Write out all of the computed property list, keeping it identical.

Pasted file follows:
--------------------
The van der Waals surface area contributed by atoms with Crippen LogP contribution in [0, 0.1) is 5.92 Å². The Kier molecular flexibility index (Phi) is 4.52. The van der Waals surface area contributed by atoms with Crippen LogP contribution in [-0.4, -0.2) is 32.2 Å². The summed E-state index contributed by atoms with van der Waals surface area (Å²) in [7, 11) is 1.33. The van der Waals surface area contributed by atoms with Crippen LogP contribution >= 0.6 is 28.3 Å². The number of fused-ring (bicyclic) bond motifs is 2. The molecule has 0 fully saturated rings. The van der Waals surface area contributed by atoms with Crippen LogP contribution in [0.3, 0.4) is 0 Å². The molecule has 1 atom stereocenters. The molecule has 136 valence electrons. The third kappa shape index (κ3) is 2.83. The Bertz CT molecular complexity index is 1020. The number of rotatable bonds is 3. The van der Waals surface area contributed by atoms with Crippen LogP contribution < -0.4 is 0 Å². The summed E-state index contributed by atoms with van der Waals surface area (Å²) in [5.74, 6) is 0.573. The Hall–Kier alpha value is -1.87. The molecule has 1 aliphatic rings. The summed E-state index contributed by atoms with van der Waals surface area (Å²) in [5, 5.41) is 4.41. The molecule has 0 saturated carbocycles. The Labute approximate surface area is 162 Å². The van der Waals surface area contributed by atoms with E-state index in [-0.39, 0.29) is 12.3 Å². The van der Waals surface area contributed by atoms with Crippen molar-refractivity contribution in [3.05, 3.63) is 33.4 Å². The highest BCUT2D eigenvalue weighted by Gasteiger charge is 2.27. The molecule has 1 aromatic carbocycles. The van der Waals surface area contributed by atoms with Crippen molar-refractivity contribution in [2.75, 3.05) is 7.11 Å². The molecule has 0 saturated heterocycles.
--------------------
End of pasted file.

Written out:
The van der Waals surface area contributed by atoms with Crippen LogP contribution in [0, 0.1) is 5.92 Å². The Kier molecular flexibility index (Phi) is 4.52. The van der Waals surface area contributed by atoms with Crippen LogP contribution in [-0.4, -0.2) is 32.2 Å². The summed E-state index contributed by atoms with van der Waals surface area (Å²) in [7, 11) is 1.33. The van der Waals surface area contributed by atoms with Crippen LogP contribution >= 0.6 is 28.3 Å². The number of fused-ring (bicyclic) bond motifs is 2. The molecule has 0 fully saturated rings. The van der Waals surface area contributed by atoms with Crippen LogP contribution in [0.3, 0.4) is 0 Å². The molecule has 1 atom stereocenters. The molecule has 136 valence electrons. The third kappa shape index (κ3) is 2.83. The Bertz CT molecular complexity index is 1020. The number of rotatable bonds is 3. The van der Waals surface area contributed by atoms with Crippen LogP contribution < -0.4 is 0 Å². The summed E-state index contributed by atoms with van der Waals surface area (Å²) in [5.74, 6) is 0.573. The Hall–Kier alpha value is -1.87. The molecule has 1 aliphatic rings. The summed E-state index contributed by atoms with van der Waals surface area (Å²) in [5, 5.41) is 4.41. The molecule has 0 saturated carbocycles. The Labute approximate surface area is 162 Å². The van der Waals surface area contributed by atoms with E-state index in [-0.39, 0.29) is 12.3 Å². The van der Waals surface area contributed by atoms with Crippen molar-refractivity contribution in [3.05, 3.63) is 33.4 Å². The highest BCUT2D eigenvalue weighted by Gasteiger charge is 2.27. The molecule has 1 aromatic carbocycles. The van der Waals surface area contributed by atoms with Crippen molar-refractivity contribution in [2.75, 3.05) is 7.11 Å². The molecule has 0 saturated heterocycles.